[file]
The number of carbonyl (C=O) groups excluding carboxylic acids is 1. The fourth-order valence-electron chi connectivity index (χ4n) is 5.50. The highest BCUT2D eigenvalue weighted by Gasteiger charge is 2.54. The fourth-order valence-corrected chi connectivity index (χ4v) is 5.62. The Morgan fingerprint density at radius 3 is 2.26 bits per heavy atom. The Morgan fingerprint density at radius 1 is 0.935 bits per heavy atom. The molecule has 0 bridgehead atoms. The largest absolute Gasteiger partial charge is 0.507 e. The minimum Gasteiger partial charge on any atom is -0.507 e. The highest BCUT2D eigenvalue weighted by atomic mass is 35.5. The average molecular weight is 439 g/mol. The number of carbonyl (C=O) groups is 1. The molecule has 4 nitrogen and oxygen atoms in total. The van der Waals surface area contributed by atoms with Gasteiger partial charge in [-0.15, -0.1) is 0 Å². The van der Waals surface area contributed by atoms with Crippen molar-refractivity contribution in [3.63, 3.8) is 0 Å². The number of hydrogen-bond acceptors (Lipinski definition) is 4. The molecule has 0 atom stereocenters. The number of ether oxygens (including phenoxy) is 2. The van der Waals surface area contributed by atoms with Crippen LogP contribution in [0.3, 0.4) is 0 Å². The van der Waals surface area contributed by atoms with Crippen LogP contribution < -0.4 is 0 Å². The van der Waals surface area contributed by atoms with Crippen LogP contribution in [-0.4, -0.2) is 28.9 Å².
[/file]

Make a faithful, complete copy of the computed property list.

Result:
The number of carbonyl (C=O) groups excluding carboxylic acids is 1. The fourth-order valence-electron chi connectivity index (χ4n) is 5.50. The highest BCUT2D eigenvalue weighted by Gasteiger charge is 2.54. The fourth-order valence-corrected chi connectivity index (χ4v) is 5.62. The Morgan fingerprint density at radius 3 is 2.26 bits per heavy atom. The Morgan fingerprint density at radius 1 is 0.935 bits per heavy atom. The molecule has 0 bridgehead atoms. The largest absolute Gasteiger partial charge is 0.507 e. The minimum Gasteiger partial charge on any atom is -0.507 e. The highest BCUT2D eigenvalue weighted by atomic mass is 35.5. The average molecular weight is 439 g/mol. The number of carbonyl (C=O) groups is 1. The molecule has 4 nitrogen and oxygen atoms in total. The van der Waals surface area contributed by atoms with Gasteiger partial charge in [-0.15, -0.1) is 0 Å². The van der Waals surface area contributed by atoms with Crippen molar-refractivity contribution in [3.63, 3.8) is 0 Å². The number of hydrogen-bond acceptors (Lipinski definition) is 4. The molecule has 0 atom stereocenters. The number of ether oxygens (including phenoxy) is 2. The van der Waals surface area contributed by atoms with Crippen LogP contribution in [0.3, 0.4) is 0 Å². The van der Waals surface area contributed by atoms with Crippen LogP contribution < -0.4 is 0 Å². The van der Waals surface area contributed by atoms with Crippen LogP contribution in [-0.4, -0.2) is 28.9 Å².